Liberal and centrist Democratic senators huddled behind closed doors throughout Tuesday seeking an elusive agreement that would enable them to propel healthcare reform forward.
But even as Democrats tentatively said the talks were promising, Republican Sen. Olympia Snowe (Maine), whose backing has been sought all year, expressed deep skepticism about key components of the tenuous Democratic framework.
Tuesday could be a critical day for healthcare reform, Majority Whip Dick DurbinDick DurbinRepublicans seek to lower odds of a shutdown No. 2 Senate Democrat opposes Trump's Supreme Court pick The Hill’s Whip List: 30 Dems are against Trump’s Supreme Court nominee MORE (D-Ill.) indicated.
“This is an important day. It’s a day when a lot of things have to come together if we hope to finish this in a reasonable time,” Durbin said, noting that any consensus package that emerges from the Democratic negotiations would need to be subjected to a cost estimate by the Congressional Budget Office (CBO) and would be followed by days of debate and procedural steps on the Senate floor.
Senate Majority Leader Harry ReidHarry ReidRepublican failure Senate about to enter 'nuclear option' death spiral Top GOP senator: 'Tragic mistake' if Democrats try to block Gorsuch MORE (Nev.) tasked a collection of about 10 Democratic senators from the two ideological factions to work out their differences by the end of Tuesday, which would facilitate a Senate vote before Christmas.
“We’re continuing to negotiate this legislation,” Reid said. “Is it possible to meet the goal by the end of this year of passing this bill? The answer is yes.”
Sen. Charles SchumerCharles SchumerMcConnell: ObamaCare 'status quo' will stay in place moving forward NRA launches M Supreme Court ad Senate about to enter 'nuclear option' death spiral MORE, a member of the Democratic leadership and a key liberal participant in the talks, said the liberals and centrists are seeking a balance between government and private influence over the healthcare system.
“What we’re trying to figure out here, certainly within our caucus and then maybe with Olympia, is: How much government involvement there should be in healthcare, how much private involvement. And there are disagreements,” Schumer said.
The major issue dividing the liberal majority of Democrats from a handful of centrist holdouts has been whether to create a government-run health insurance program. Efforts by Reid and others, including Snowe, to devise compromise versions of the public option failed to bring centrists such as Sens. Ben Nelson (D-Neb.) and Joe Lieberman (I-Conn.) on board with liberals.
In recent days, the liberal-centrist working group seems to have set aside the public option. Instead, they are developing a set of new provisions for the bill with an eye toward satisfying all sides.
Instead of a public option, the senators are weighing proposals to establish private, nonprofit health insurance programs set up by the federal Office of Personnel Management (OPM) as backups to traditional insurance; require insurance companies to spend at least 90 percent of their premium revenues on health services; expand Medicaid, perhaps to everyone up to 150 percent of the federal poverty level; and allow people between 55 and 64 years old to buy into Medicare.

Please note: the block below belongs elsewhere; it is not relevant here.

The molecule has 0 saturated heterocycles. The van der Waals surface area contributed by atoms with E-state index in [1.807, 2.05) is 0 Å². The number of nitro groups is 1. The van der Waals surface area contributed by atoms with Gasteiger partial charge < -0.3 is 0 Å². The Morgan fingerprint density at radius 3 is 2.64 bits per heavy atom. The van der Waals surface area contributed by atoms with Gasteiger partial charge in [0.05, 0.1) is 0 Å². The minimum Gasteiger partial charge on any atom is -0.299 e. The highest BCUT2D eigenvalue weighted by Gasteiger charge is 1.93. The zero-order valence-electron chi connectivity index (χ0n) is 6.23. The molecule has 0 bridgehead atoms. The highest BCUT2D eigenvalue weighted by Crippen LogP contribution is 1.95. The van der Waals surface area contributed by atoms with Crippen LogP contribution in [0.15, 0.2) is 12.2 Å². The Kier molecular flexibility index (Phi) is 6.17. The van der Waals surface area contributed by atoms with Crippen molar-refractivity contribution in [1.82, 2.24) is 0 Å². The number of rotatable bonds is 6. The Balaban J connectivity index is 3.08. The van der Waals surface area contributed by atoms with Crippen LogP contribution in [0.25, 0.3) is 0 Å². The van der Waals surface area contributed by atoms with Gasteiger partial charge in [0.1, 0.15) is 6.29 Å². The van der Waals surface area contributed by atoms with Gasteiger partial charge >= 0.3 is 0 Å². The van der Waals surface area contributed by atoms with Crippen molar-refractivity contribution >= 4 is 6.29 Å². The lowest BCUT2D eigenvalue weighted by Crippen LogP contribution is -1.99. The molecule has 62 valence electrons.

While senators from both camps said progress is being made, they stopped short of promising to meet the year-end goal.
“We’re working as quickly as we can,” Schumer said. “There’s no deadline.”
Schumer also emphasized that any deal struck behind closed doors by members of the liberal-centrist group is contingent on how the rest of the Democratic caucus reacts. “If we can come to agreement with the people in this room, it doesn’t mean we’re home but it means we’ve made a big step forward,” he said.
Nelson, one of the toughest sells in the Democratic caucus on the healthcare reform bill, said he would continue to work with his liberal counterparts even if he did not feel he could support the final product.
“I’m continuing to try to work with a variety of different issues with my colleagues to try to be, at least, a friend of the process,” Nelson said. “Until everything is settled and you’ve got a clear view of what changes might be made and what may be there, it’s hard to say.”
In addition to the healthcare coverage and cost issues at play, Nelson’s final position may be contingent on abortion. The Senate was set to defeat Nelson’s amendment to strengthen prohibitions against federal funding of abortions under the bill Tuesday, leaving Nelson’s eventual support for the bill strongly in doubt.
Snowe emerged from a meeting in Reid’s office Tuesday, telling reporters that she is intrigued by the proposal to have the OPM, which administers the Federal Employees Health Benefits Program, offer plans on the health insurance exchange that the bill would create. Snowe opposes a public option except a version she introduced, which would “trigger” the program in states underserved by private insurance.
But Snowe shot down the Medicare and Medicaid expansions under discussion by Democrats.
“It’s an expansion of government at a time in which we should be moving in the opposing direction, frankly,” Snowe said. “...[M]y deep concern is about the breadth and scale of this legislation moving and taking a more expansionistic approach for government’s role, rather than the reverse, at a time in which people are questioning expanding the scale of government’s involvement in healthcare.”